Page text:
Vimeo Looks to Crowdfunding Sites for its On Demand Platform

Content licensing has seen a paradigm shift with the iTunes Store and emerging online alternatives for distribution. Now Vimeo, largely touted as a competitor to YouTube, has announced a program to help indie filmmakers market their films if they have raised at least $10,000 from crowdfunding sites. Vimeo searches for movies to license, and offers creators free Pro accounts and promotion financing, in exchange for the movies being made available on its paid distribution platform Vimeo On Demand.

The IAC-owned company timed the announcement for the Sundance Film Festival in Park City. Vimeo started the program with a selection of movie projects last September through crowdfunding sites such as Kickstarter, Indiegogo and Seed&Spark.

“Vimeo plans to review ‘distribution-ready’ films on such crowdfunding sites to pick projects that will receive Pro accounts and marketing dollars,” reports Variety. “The company will create promotional campaigns on and off, with selected partners receiving at least $10,000 in marketing funding. The filmmakers must agree to put the movies on Vimeo On Demand, the paid distribution platform launched last year.”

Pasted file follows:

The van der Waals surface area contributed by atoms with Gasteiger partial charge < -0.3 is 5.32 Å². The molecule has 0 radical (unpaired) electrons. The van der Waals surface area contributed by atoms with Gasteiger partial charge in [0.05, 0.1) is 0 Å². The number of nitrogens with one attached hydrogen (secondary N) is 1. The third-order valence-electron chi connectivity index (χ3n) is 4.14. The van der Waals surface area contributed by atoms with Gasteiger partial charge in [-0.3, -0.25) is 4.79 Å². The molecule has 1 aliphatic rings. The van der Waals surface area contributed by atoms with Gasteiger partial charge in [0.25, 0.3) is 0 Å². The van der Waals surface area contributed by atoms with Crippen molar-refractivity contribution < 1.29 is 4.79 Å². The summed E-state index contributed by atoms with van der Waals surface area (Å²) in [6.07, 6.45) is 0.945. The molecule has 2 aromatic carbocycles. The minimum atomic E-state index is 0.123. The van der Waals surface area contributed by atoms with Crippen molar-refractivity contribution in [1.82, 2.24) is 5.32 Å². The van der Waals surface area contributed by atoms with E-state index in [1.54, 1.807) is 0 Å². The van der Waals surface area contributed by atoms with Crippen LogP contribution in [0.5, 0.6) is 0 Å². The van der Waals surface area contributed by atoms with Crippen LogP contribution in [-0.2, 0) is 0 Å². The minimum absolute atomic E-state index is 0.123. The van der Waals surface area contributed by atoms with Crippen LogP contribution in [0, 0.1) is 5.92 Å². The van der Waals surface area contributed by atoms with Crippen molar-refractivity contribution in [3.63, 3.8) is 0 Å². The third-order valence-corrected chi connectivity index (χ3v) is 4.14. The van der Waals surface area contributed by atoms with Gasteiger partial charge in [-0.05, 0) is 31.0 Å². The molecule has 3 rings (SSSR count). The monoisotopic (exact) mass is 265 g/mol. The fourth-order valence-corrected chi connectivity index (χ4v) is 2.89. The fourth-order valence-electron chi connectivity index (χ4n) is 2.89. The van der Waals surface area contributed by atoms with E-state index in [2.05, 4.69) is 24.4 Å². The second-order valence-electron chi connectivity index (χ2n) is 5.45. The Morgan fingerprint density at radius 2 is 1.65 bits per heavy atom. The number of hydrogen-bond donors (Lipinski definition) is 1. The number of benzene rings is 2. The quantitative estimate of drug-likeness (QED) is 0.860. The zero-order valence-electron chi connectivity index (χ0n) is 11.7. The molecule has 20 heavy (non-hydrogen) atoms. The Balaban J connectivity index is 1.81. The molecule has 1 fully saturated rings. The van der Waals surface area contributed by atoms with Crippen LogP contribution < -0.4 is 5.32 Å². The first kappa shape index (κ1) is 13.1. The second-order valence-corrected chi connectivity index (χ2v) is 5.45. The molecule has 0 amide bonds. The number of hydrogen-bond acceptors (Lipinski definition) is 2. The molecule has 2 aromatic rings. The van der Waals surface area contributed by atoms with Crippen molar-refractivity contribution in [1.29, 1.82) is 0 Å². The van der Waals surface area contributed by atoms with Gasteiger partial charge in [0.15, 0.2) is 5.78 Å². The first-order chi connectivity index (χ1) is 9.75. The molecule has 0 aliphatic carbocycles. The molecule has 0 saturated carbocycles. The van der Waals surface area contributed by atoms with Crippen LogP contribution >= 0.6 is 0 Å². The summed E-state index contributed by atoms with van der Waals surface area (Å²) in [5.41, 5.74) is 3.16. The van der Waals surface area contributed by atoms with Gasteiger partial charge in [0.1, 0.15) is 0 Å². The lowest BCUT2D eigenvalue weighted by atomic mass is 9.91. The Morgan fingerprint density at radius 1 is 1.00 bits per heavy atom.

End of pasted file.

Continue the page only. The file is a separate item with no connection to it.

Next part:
“While crowdfunding has changed the game in getting films made, Vimeo is taking the next step supporting filmmakers to get their work seen and purchased on Vimeo and across the Web,” suggests Greg Clayman, general manager of audience networks for Vimeo.

Vimeo On Demand enables premium subscribers to sell original content on their own terms, under a 90/10 revenue split, with 10 percent going to Vimeo. The service recently added in-player transaction support, which allows content creators to market and sell content on their own sites.

“Vimeo earmarked a total of $500,000 to promote these kinds of movies, which may be a drop in the bucket when compared to the money Netflix and others are spending on original content,” writes Janko Roettgers for GigaOM. “But the initiative nonetheless goes to show that crowdfunding can be used in all kinds of interesting ways, and it makes me wonder when we are going to hear about the first major music label using Kickstarter for artist discovery.”

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